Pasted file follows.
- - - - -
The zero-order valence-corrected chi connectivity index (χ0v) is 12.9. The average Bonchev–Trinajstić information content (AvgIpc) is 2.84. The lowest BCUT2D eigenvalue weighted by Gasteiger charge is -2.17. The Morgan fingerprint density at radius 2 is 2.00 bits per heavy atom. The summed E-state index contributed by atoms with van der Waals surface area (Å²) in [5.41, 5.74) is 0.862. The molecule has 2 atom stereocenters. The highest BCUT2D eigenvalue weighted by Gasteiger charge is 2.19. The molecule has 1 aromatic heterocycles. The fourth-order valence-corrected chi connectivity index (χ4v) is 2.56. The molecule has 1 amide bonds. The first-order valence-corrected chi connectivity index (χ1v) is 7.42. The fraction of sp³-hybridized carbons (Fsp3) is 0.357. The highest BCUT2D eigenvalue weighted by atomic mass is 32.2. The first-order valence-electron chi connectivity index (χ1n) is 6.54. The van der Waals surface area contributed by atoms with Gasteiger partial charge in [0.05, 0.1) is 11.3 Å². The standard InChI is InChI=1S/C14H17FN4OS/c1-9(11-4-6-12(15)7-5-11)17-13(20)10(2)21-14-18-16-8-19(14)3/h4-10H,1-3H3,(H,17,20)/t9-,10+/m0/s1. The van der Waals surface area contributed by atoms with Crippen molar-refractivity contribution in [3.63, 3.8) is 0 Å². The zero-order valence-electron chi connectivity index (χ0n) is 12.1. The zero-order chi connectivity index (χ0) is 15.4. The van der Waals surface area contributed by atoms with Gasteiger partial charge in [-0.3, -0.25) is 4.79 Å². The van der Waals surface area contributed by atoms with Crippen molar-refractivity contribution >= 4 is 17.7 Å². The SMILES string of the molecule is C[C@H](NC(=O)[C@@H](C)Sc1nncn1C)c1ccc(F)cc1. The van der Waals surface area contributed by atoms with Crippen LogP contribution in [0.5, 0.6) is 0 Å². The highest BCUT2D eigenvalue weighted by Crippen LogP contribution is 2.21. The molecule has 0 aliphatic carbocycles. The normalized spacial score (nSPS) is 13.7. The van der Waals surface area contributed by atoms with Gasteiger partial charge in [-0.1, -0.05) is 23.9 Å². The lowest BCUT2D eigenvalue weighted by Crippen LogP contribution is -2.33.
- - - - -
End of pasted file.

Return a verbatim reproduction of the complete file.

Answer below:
The zero-order valence-corrected chi connectivity index (χ0v) is 12.9. The average Bonchev–Trinajstić information content (AvgIpc) is 2.84. The lowest BCUT2D eigenvalue weighted by Gasteiger charge is -2.17. The Morgan fingerprint density at radius 2 is 2.00 bits per heavy atom. The summed E-state index contributed by atoms with van der Waals surface area (Å²) in [5.41, 5.74) is 0.862. The molecule has 2 atom stereocenters. The highest BCUT2D eigenvalue weighted by Gasteiger charge is 2.19. The molecule has 1 aromatic heterocycles. The fourth-order valence-corrected chi connectivity index (χ4v) is 2.56. The molecule has 1 amide bonds. The first-order valence-corrected chi connectivity index (χ1v) is 7.42. The fraction of sp³-hybridized carbons (Fsp3) is 0.357. The highest BCUT2D eigenvalue weighted by atomic mass is 32.2. The first-order valence-electron chi connectivity index (χ1n) is 6.54. The van der Waals surface area contributed by atoms with Gasteiger partial charge in [0.05, 0.1) is 11.3 Å². The standard InChI is InChI=1S/C14H17FN4OS/c1-9(11-4-6-12(15)7-5-11)17-13(20)10(2)21-14-18-16-8-19(14)3/h4-10H,1-3H3,(H,17,20)/t9-,10+/m0/s1. The van der Waals surface area contributed by atoms with Crippen molar-refractivity contribution in [3.63, 3.8) is 0 Å². The zero-order valence-electron chi connectivity index (χ0n) is 12.1. The zero-order chi connectivity index (χ0) is 15.4. The van der Waals surface area contributed by atoms with Gasteiger partial charge in [-0.3, -0.25) is 4.79 Å². The van der Waals surface area contributed by atoms with Crippen molar-refractivity contribution >= 4 is 17.7 Å². The SMILES string of the molecule is C[C@H](NC(=O)[C@@H](C)Sc1nncn1C)c1ccc(F)cc1. The van der Waals surface area contributed by atoms with Crippen LogP contribution in [0.5, 0.6) is 0 Å². The highest BCUT2D eigenvalue weighted by Crippen LogP contribution is 2.21. The molecule has 0 aliphatic carbocycles. The normalized spacial score (nSPS) is 13.7. The van der Waals surface area contributed by atoms with Gasteiger partial charge in [-0.1, -0.05) is 23.9 Å². The lowest BCUT2D eigenvalue weighted by Crippen LogP contribution is -2.33.